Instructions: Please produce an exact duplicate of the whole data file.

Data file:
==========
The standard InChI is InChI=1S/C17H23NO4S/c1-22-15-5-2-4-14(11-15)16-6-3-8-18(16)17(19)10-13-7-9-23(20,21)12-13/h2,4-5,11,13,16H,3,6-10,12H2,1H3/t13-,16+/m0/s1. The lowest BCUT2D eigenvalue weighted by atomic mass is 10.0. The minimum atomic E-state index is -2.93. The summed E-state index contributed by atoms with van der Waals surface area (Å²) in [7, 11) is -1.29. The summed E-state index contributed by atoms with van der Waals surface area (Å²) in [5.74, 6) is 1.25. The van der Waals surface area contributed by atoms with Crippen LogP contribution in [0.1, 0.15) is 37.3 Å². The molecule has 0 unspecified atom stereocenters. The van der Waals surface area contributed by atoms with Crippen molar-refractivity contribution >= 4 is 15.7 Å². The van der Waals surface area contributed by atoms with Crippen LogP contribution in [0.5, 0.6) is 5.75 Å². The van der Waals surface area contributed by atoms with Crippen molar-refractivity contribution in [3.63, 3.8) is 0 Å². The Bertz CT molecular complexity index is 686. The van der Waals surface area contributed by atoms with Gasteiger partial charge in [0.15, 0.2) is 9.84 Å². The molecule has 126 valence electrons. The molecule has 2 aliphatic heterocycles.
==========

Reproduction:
The standard InChI is InChI=1S/C17H23NO4S/c1-22-15-5-2-4-14(11-15)16-6-3-8-18(16)17(19)10-13-7-9-23(20,21)12-13/h2,4-5,11,13,16H,3,6-10,12H2,1H3/t13-,16+/m0/s1. The lowest BCUT2D eigenvalue weighted by atomic mass is 10.0. The minimum atomic E-state index is -2.93. The summed E-state index contributed by atoms with van der Waals surface area (Å²) in [7, 11) is -1.29. The summed E-state index contributed by atoms with van der Waals surface area (Å²) in [5.74, 6) is 1.25. The van der Waals surface area contributed by atoms with Crippen LogP contribution in [0.1, 0.15) is 37.3 Å². The molecule has 0 unspecified atom stereocenters. The van der Waals surface area contributed by atoms with Crippen molar-refractivity contribution >= 4 is 15.7 Å². The van der Waals surface area contributed by atoms with Crippen LogP contribution in [0.5, 0.6) is 5.75 Å². The van der Waals surface area contributed by atoms with Crippen molar-refractivity contribution in [3.63, 3.8) is 0 Å². The Bertz CT molecular complexity index is 686. The van der Waals surface area contributed by atoms with Gasteiger partial charge in [0.15, 0.2) is 9.84 Å². The molecule has 126 valence electrons. The molecule has 2 aliphatic heterocycles.